Martin

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My classic had about 120k on the clock when I did the air springs. They weren't leaking, but were visibly perished. It was very noticeable when they were off that the old ones had hardened with age and were much less flexible than the new ones - like Martin I found there was a huge improvement in ride quality both on and off the road.

I used AirBagMan bladders on the original pistons, and also did the job with minimal tools (did have to get it reset afterwards, but that was due to incompetence - we turned a sensor arm inside out and didn't notice). At the time it was much cheaper to do just the bladders, not sure that's the case now.

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I've just blown a front spring on mine. Soapy water ( and loud hissing noise ) confirmed air bag fail. Ordered some off ebay ( bladders £80 pair, full springs seem to be £80 each ) so I'll see how hard it is to change.

My mate drove over a speed bump and broke a spring in his mondeo and his car is newer than my rangie so it's not like coils never break. I thought I wanted coils to start with but now I've got air suspension I wouldn't go back ( assuming I can get the bladders to fit :-) )

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I've just blown a front spring on mine. Soapy water ( and loud hissing noise ) confirmed air bag fail. Ordered some off ebay ( bladders £80 pair, full springs seem to be £80 each ) so I'll see how hard it is to change.

My mate drove over a speed bump and broke a spring in his mondeo and his car is newer than my rangie so it's not like coils never break. I thought I wanted coils to start with but now I've got air suspension I wouldn't go back ( assuming I can get the bladders to fit :-) )

Thought you were looking a bit lopsided when you drove past the other day.

Give me a shout if you need a hand.

Steve

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Wow. Just replaced both front springs ( complete springs not just bladders ). After a bad start breaking the pins on the locking wheel nut it was done and dusted in 20 minutes a spring.

1a Undo wheel nuts

1b Jack car up on chassis until wheel is off ground

1c Remove wheel

2. Deflate spring if required ( one had a hole already, the other we drilled some in )

3. Remove air line by pushing down brass ring while pulling pipe up ( used a screwdriver to push it down )

4. Remove clips top and bottom if they haven't rusted away to nothing already

5. Squash spring ( with hands ) and remove

6. Insert new spring

7. Put on top locator peg E clips or similar

8. Refit wheel

9. Lower jack and locate bottom spring pegs in holes.

10. Tighten wheel nuts

I didn't disconnect the ECU or battery. A lot easier than replacing a steel spring. I didn't need to drop the axle beyond its normal range of motion so the sensors stayed happy. Seems easy enough to squash the spring to get it in.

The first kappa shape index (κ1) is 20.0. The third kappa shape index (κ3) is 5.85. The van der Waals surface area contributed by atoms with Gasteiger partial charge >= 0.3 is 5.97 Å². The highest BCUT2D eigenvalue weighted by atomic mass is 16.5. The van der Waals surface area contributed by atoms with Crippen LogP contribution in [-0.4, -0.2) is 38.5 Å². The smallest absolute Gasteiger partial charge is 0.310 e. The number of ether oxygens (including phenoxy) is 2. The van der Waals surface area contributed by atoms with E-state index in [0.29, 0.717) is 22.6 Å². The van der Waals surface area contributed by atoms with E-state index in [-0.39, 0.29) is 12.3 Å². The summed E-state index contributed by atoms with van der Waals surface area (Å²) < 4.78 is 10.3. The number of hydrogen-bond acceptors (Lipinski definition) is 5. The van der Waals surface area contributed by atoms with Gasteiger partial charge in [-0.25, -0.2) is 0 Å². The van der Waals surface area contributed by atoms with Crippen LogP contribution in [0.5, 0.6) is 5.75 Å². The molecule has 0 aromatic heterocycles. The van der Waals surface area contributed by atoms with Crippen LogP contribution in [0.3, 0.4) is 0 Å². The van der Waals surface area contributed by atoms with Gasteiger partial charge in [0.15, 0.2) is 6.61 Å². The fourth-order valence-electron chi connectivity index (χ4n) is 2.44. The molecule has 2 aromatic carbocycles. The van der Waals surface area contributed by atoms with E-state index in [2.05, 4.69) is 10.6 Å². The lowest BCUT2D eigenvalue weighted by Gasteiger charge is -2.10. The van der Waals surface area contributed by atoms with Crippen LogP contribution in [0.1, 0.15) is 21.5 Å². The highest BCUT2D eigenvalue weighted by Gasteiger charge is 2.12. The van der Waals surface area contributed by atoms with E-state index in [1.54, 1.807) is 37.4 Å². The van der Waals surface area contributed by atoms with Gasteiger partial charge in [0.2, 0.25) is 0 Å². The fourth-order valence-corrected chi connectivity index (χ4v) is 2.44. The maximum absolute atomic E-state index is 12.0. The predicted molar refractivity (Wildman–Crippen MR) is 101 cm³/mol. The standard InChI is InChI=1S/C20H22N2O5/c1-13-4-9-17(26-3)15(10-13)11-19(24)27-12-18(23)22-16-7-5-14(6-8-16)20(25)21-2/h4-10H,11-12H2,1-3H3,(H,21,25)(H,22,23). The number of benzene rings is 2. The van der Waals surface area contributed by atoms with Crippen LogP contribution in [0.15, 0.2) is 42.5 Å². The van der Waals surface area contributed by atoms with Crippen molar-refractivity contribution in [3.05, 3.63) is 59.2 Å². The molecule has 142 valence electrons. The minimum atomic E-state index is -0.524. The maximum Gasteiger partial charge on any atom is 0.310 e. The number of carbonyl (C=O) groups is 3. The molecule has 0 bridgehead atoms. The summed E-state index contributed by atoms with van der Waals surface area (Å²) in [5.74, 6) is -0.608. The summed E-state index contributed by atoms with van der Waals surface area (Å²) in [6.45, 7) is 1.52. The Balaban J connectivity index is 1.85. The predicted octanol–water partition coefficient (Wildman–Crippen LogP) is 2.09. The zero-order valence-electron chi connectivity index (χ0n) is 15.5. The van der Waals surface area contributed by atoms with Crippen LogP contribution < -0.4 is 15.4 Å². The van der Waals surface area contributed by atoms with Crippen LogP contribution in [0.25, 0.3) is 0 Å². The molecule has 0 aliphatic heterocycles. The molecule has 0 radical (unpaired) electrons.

My springs came "pre-lowered" That is to say the spring seemed at normal ride height size rather than full height making it very easy to slot in.

I'd be very tempted to change whole springs again in the future rather than attempt bladder changes but I like an easy life :-)

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Wow. Just replaced both front springs ( complete springs not just bladders ). After a bad start breaking the pins on the locking wheel nut it was done and dusted in 20 minutes a spring.

1a Undo wheel nuts

1b Jack car up on chassis until wheel is off ground

1c Remove wheel

2. Deflate spring if required ( one had a hole already, the other we drilled some in )

3. Remove air line by pushing down brass ring while pulling pipe up ( used a screwdriver to push it down )

4. Remove clips top and bottom if they haven't rusted away to nothing already

5. Squash spring ( with hands ) and remove

6. Insert new spring

7. Put on top locator peg E clips or similar

8. Refit wheel

9. Lower jack and locate bottom spring pegs in holes.

10. Tighten wheel nuts

I didn't disconnect the ECU or battery. A lot easier than replacing a steel spring. I didn't need to drop the axle beyond its normal range of motion so the sensors stayed happy. Seems easy enough to squash the spring to get it in.

My springs came "pre-lowered" That is to say the spring seemed at normal ride height size rather than full height making it very easy to slot in.

I'd be very tempted to change whole springs again in the future rather than attempt bladder changes but I like an easy life :-)

You lucky man!!! About a month after I bought my first RR last March, I got the dreaded fault message. It cost me £1,500 down at the LR dealer at Port Solent!!! Four new springs and a compressor.